University of Connecticut University of UC Title Fallback Connecticut

EEB3240: Bryology & Lichenology

Biology of Bryophytes and Lichens EEB 3240-001 & 001L (4 credits)

Spring 2017 Lectures: T/TH 11.00 AM-12.15 PM Lab W 1.25-4.25PM

Lectures and laboratory in TLS181.

Contact Information

Bernard Goffinet
Department of Ecology and Evolutionary Biology
office: 300 Pharmacy/Biology Building
voice: +1 860-486-5290
home page:

Teaching Assistant
Charles Delavoi
Department of Ecology and Evolutionary Biology
office: 316 Pharmacy/Biology Building
voice: +1 860-486-6306
Office hours by appointment


You are required to attend the labs. If you miss 3 labs or more, without a valid written excuse you will automatically fail the class.

If you miss a lab you have to let the TA know no later than the morning of the lab, if you would like to make up the lab at a later point. If you fail to notify the TA and request to make up the lab, you will not have an opportunity to do so.


You can download the study guide for the final (This is the one from 2011; it may be updated this spring, so check it again later).

Textbook and readings

There is no official text book. Instead, you will be assigned readings from the primary literature to go with the lectures. The reading is required, and the material covered in the paper is part of the lecture material, and hence subject to questions on the midterm and final.

Articles to read will be uploaded onto the UCONN dropbox; each article listed is linked to the dropbox. You will only have 2 weeks following posting for the article to be downloaded.

You can also scroll to the bottom of the page to the list of references where I provide a link to the website that provides access to the pdf (if you are logged into the UCONN system).
Two books that are relevant and available in the library: Introduction to Bryophytes by A. Vanderpoorten & B. Goffinet (2009). This book is the most appropriate external reference for the class. Other books are Shaw & Goffinet (2000) Bryophyte Biology or its latest version Goffinet & Shaw (2008) and Nash (Lichen Biology). If you are interested, you can buy them. I can also order them at a discount (although it may come out close to what you get on line with major distributors).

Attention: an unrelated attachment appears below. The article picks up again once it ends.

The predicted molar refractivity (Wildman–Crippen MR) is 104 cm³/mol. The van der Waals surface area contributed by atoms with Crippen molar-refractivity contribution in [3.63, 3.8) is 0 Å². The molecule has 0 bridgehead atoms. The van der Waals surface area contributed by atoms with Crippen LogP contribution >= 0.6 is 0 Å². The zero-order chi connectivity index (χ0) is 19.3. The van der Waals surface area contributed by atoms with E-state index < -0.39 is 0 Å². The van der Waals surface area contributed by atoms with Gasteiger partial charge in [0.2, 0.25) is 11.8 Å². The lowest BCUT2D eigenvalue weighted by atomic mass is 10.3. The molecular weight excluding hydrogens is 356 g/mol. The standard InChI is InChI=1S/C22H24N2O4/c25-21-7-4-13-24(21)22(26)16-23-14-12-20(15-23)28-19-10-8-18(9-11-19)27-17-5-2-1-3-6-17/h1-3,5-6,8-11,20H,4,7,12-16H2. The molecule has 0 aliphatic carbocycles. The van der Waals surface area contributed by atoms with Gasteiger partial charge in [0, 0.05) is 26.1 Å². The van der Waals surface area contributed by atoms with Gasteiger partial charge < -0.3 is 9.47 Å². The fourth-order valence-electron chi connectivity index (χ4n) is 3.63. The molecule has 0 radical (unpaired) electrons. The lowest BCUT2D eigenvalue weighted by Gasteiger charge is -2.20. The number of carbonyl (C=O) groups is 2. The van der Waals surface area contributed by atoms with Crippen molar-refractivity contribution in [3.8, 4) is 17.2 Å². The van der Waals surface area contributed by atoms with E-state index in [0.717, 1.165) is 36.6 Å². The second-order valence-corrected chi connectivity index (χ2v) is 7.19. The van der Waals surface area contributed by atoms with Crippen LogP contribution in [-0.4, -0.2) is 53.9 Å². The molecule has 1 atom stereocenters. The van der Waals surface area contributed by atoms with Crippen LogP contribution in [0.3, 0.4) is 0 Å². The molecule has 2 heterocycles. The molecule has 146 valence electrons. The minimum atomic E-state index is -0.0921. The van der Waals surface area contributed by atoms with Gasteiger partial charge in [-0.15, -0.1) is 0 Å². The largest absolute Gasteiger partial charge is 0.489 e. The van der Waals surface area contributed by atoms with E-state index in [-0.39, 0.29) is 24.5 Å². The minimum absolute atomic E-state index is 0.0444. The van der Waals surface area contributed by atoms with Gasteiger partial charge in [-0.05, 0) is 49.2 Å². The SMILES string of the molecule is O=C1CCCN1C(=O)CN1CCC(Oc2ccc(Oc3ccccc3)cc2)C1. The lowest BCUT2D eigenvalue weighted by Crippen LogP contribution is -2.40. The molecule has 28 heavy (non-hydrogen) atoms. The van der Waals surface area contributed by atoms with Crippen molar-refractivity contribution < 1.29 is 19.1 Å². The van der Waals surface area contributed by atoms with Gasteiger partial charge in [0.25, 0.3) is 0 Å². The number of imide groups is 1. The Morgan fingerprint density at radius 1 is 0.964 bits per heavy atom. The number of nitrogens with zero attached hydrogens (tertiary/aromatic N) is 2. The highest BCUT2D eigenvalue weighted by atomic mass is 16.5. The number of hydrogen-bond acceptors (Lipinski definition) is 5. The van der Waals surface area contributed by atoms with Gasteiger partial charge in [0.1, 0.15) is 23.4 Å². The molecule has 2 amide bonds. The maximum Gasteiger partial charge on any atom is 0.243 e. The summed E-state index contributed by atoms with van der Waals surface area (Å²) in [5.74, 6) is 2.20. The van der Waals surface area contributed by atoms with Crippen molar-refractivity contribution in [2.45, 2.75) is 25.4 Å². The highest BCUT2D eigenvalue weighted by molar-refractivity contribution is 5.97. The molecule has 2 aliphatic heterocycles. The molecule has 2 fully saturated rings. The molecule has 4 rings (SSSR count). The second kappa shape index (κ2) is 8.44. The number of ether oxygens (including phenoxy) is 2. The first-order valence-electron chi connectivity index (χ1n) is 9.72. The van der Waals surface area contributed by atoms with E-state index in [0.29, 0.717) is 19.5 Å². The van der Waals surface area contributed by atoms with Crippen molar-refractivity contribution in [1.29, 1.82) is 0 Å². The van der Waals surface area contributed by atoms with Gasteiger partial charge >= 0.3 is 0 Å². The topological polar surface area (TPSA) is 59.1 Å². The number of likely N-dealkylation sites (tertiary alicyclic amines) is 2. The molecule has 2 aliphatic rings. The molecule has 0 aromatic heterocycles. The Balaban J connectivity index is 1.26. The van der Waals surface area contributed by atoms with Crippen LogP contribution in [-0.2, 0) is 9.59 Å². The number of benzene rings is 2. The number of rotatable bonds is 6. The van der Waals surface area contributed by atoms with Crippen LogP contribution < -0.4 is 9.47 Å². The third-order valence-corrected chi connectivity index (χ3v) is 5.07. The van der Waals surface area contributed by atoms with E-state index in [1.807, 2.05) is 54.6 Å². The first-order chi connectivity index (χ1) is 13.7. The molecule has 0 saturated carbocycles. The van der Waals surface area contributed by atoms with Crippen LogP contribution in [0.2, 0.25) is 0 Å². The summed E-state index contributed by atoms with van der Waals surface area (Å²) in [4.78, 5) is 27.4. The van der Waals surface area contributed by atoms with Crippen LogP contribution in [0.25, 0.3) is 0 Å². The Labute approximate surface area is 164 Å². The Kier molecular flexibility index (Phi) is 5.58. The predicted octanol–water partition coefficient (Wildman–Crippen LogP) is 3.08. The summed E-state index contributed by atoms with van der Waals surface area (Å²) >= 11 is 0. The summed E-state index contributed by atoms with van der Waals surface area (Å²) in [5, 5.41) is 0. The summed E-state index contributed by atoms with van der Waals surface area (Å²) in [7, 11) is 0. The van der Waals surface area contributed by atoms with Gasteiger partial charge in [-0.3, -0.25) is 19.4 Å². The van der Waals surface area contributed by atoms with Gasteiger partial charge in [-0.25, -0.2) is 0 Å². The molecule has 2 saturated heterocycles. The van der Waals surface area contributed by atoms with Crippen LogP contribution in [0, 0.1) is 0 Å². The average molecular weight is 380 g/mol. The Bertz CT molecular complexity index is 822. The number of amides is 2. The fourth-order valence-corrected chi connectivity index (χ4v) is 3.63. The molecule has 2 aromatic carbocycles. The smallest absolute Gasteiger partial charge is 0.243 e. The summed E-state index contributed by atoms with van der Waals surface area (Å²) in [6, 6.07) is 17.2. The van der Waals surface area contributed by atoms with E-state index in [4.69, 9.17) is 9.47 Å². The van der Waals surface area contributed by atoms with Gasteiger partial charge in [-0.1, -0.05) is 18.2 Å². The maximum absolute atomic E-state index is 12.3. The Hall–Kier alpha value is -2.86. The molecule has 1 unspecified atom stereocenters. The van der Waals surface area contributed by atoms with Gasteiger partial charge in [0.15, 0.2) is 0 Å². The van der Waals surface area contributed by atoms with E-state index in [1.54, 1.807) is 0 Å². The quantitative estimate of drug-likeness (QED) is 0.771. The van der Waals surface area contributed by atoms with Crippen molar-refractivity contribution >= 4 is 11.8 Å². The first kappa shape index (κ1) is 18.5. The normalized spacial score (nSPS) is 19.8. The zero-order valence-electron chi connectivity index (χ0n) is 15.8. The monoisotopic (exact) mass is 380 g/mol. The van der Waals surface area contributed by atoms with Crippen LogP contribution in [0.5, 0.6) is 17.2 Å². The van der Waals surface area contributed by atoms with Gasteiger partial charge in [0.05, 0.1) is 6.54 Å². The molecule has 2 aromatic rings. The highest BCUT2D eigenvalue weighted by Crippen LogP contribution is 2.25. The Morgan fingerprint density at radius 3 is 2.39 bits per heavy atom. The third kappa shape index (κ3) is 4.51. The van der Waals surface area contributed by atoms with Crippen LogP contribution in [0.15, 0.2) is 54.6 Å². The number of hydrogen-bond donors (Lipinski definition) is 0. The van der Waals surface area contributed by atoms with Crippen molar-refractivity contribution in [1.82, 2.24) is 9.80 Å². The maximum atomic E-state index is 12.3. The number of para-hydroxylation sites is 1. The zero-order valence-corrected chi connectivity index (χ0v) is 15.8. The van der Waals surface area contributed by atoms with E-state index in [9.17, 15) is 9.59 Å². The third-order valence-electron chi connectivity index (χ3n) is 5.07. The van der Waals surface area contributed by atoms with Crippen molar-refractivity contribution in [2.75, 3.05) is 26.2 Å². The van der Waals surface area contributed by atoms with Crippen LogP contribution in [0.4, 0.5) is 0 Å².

A great on-line resource is a book composed by Dr. Janice Glime (Michigan Technological University) entitled Bryophyte Ecology. This is a well illustrated and comprehensive text with many interesting facts to any plant biologist.


The final grade is calculated based on your lecture grade (60%: midterm and – in part cumulative – final each worth 25%, and each of the two assignments worth 5%) and lab (40%: 30% final based on hands-on labs, and 5% of your paper presentation, 2.5% for summaries and 2.5% for participation in discussions).

Bryophytes & Lichens outside the classroom – Twitter

Throughout the semester you will be responsible for “tweeting” at least once a week about Bryophytes and/or Lichens. Your tweets should feature bryophytes or lichens in popular culture, the media, or photos you have taken of bryophytes or lichens. Photos should include info on what the photo depicts. Media links should include a relevant comment or description of the link. In order to receive credit you must include #LichenBryosUConn in your tweet.

Example tweet: Wow! Chimps caught using mosses as drinking sponges! #LichenBryosUConn …

To make a twitter account:

If you are not able to participate via twitter, see Lily before the end of Lab on 1/28 for an alternative way to participate.

News or other information

Feb. 10. In todays lecture I mentioned the role of micro arthropods in dispersing sperms cells; you can find that short but great to read paper here. Also, following the class a couple of you asked if mosses would produce compounds to attract the arthropods. The answer can be found here (you can just read the abstract).


Date Topic Reading Laboratory
 Jan. 20 General Introduction to course Lab safety and Microscopy
 Jan. 22 Bryophytes in the context of land plant evolution
Assignment 1
Shaw & Renzaglia 2004Wickett et al. 2014
Jan. 27 Liverworts: complex thalloids and simple thalloids
Jan. 29 Marchantiophyta or liverworts  Goffinet& Buck 2013
Read Shaw & Renzaglia and Goffinet & Buck.
Feb. 3 Marchantiophyta or liverworts
Lecture notes
Assignment 1 answer sheet
Read Shaw & Renzaglia and Goffinet & Buck. Liverworts: simple thalloids and leafy liverworts
Question on paper for discussion due. See instructions below:

Lab discussion

Feb. 5 Lecture cancelled
Feb. 10 Bryophyta or mossesLecture notes1 slide/page2 slides/page Read Shaw & Renzaglia and Goffinet & Buck. Discussion 1 on Liverworts